An Open Letter to My Angry Veteran Friends
By Sean Parnell
Listen, from one post-9/11 military veteran to another – we need to talk.
Like me, you pulled a stint in Iraq or Afghanistan back in the day. And you made it back alive and intact, which is great. I’m proud of you for your service, and you should be, too.
But you’ve changed.
You’ve turned hostile, cynical and resentful toward the world around you. You spend way too much time on the Internet, stewing in the toxic corners of the social media world. You look down on all the civilians who didn’t enlist and thus, “don’t get it.” Let’s not even get started on that thick mountain man beard you’ve grown and the amount of time you spend talking about guns and mixed martial arts.
Which is why I have to be honest: It’s time to lose the victim attitude.
I feel comfortable telling you this because when I first came home from the war, I had that same attitude.
Beginning in 2006, I served 16 months in Afghanistan, leading an Army platoon in combat operations against the Taliban along the Pakistan border. They were hard months, marked by sacrifice, pain, and loss… but also by a deep sense of purpose and clear direction.
Upon returning home to Pennsylvania in 2007, I missed that purpose and direction. I felt alienated from family and friends who I thought could never comprehend what I had gone through. I was suffused with simmering anger and I thought the world owed me something for what I’d been through.
I made up my mind that I was not going to allow myself to succumb to negativity or a sense of entitlement. I got to work
But I soon came to realize that it was no way to live.
I made up my mind that I was not going to allow myself to succumb to negativity or a sense of entitlement. I got to work. I got married, started a family, wrote three books, and dedicated myself to advocating on behalf of my fellow veterans. I wanted to use the lessons I learned in military service to contribute something more to the world.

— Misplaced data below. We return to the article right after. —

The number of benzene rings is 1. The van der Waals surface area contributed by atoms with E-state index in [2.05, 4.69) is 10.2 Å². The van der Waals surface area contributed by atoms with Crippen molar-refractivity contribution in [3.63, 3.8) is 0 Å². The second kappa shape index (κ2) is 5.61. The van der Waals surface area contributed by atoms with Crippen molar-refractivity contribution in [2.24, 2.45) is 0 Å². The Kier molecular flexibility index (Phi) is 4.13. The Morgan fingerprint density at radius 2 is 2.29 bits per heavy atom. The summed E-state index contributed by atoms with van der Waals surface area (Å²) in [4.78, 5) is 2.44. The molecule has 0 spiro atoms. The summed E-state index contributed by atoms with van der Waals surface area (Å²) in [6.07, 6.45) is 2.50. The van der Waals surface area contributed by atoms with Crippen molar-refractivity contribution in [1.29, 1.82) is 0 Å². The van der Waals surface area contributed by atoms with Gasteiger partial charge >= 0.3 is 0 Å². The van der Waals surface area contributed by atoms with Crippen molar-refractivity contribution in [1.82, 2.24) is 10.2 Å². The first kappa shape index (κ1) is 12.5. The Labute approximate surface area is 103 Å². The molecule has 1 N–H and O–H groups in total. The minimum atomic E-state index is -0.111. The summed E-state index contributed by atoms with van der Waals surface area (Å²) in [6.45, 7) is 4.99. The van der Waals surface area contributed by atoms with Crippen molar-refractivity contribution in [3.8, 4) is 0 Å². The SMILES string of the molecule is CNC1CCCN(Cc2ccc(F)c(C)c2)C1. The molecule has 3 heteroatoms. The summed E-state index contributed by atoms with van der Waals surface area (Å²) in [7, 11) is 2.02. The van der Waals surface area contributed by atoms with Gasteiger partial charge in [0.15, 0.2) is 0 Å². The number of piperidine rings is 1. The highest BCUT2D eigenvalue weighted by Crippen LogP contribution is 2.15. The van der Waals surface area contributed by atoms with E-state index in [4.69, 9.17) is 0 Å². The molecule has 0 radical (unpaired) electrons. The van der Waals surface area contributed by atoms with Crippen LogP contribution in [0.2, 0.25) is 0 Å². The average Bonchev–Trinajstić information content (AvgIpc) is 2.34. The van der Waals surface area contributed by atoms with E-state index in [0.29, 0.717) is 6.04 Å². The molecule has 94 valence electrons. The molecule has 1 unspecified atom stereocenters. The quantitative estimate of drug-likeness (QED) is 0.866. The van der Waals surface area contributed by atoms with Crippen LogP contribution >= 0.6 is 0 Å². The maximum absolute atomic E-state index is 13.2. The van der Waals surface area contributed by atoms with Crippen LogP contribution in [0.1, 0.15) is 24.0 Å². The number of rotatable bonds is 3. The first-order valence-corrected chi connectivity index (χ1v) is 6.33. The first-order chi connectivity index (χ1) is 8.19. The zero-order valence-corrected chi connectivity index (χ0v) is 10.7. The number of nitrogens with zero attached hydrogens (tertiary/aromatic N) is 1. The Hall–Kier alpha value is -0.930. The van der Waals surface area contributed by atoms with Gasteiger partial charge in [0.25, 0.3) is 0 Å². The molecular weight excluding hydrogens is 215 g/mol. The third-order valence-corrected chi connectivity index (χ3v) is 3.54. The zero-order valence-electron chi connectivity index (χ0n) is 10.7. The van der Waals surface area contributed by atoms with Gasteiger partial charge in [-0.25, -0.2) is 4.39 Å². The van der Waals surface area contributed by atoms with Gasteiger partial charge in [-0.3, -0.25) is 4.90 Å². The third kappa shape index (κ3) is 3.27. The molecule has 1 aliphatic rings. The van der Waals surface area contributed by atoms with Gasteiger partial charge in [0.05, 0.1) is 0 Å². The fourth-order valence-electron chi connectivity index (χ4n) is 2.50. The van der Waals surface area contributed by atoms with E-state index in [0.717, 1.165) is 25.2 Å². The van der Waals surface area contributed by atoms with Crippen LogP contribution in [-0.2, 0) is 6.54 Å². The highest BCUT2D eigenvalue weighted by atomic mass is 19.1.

But this is why it pains me to see some younger military veterans of my generation – and I should emphasize “some” does not mean “all” – who seem determined to wallow in a sense of victimhood over their time in service.
Trust me, I know what you’re going through. I went through it, too.
I saw my men wounded or killed in action and I struggled with the fear that they had paid for decisions I had made (or had failed to make). And I was wounded in combat myself, which ended my Army career far earlier than I anticipated.
In the years that followed, I saw members of my platoon and other veterans I knew, fall by the wayside – succumbing to despair, addiction, and even suicide. I faced challenges of my own, like a marriage that ended in divorce. I grew bitter as our nation’s political leaders of both parties gave up on the Afghanistan mission and the American people forgot – which I believed was a betrayal of our service and sacrifice.